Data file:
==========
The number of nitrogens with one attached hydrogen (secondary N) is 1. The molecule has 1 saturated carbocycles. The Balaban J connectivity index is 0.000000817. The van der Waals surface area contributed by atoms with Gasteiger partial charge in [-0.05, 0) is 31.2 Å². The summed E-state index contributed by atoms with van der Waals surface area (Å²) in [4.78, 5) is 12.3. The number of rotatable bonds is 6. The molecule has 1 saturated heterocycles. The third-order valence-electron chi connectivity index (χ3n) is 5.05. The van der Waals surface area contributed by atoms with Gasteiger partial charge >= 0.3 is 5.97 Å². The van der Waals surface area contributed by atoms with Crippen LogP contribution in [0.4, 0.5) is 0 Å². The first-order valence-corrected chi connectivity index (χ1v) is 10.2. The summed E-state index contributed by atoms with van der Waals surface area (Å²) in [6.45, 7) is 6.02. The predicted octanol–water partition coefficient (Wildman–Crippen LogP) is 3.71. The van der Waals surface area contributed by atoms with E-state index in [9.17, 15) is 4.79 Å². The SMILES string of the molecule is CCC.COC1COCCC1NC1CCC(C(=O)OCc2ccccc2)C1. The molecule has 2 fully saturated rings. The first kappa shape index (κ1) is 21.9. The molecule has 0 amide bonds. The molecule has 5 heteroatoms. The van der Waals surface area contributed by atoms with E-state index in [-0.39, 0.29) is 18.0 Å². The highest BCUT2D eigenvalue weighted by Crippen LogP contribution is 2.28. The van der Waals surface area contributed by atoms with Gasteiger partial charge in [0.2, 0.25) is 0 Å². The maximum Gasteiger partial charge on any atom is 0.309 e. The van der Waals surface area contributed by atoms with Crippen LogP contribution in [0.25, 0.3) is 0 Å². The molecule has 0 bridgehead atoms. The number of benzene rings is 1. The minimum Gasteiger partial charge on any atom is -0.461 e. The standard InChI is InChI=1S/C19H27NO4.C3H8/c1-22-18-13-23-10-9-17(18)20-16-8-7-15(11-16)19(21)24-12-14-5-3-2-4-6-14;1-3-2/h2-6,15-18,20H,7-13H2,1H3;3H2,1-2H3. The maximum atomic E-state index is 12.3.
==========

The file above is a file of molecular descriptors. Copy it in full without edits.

The number of nitrogens with one attached hydrogen (secondary N) is 1. The molecule has 1 saturated carbocycles. The Balaban J connectivity index is 0.000000817. The van der Waals surface area contributed by atoms with Gasteiger partial charge in [-0.05, 0) is 31.2 Å². The summed E-state index contributed by atoms with van der Waals surface area (Å²) in [4.78, 5) is 12.3. The number of rotatable bonds is 6. The molecule has 1 saturated heterocycles. The third-order valence-electron chi connectivity index (χ3n) is 5.05. The van der Waals surface area contributed by atoms with Gasteiger partial charge >= 0.3 is 5.97 Å². The van der Waals surface area contributed by atoms with Crippen LogP contribution in [0.4, 0.5) is 0 Å². The first-order valence-corrected chi connectivity index (χ1v) is 10.2. The summed E-state index contributed by atoms with van der Waals surface area (Å²) in [6.45, 7) is 6.02. The predicted octanol–water partition coefficient (Wildman–Crippen LogP) is 3.71. The van der Waals surface area contributed by atoms with E-state index in [9.17, 15) is 4.79 Å². The SMILES string of the molecule is CCC.COC1COCCC1NC1CCC(C(=O)OCc2ccccc2)C1. The molecule has 2 fully saturated rings. The first kappa shape index (κ1) is 21.9. The molecule has 0 amide bonds. The molecule has 5 heteroatoms. The van der Waals surface area contributed by atoms with E-state index in [-0.39, 0.29) is 18.0 Å². The highest BCUT2D eigenvalue weighted by Crippen LogP contribution is 2.28. The van der Waals surface area contributed by atoms with Gasteiger partial charge in [0.2, 0.25) is 0 Å². The maximum Gasteiger partial charge on any atom is 0.309 e. The van der Waals surface area contributed by atoms with Crippen LogP contribution in [0.25, 0.3) is 0 Å². The molecule has 0 bridgehead atoms. The number of benzene rings is 1. The minimum Gasteiger partial charge on any atom is -0.461 e. The standard InChI is InChI=1S/C19H27NO4.C3H8/c1-22-18-13-23-10-9-17(18)20-16-8-7-15(11-16)19(21)24-12-14-5-3-2-4-6-14;1-3-2/h2-6,15-18,20H,7-13H2,1H3;3H2,1-2H3. The maximum atomic E-state index is 12.3.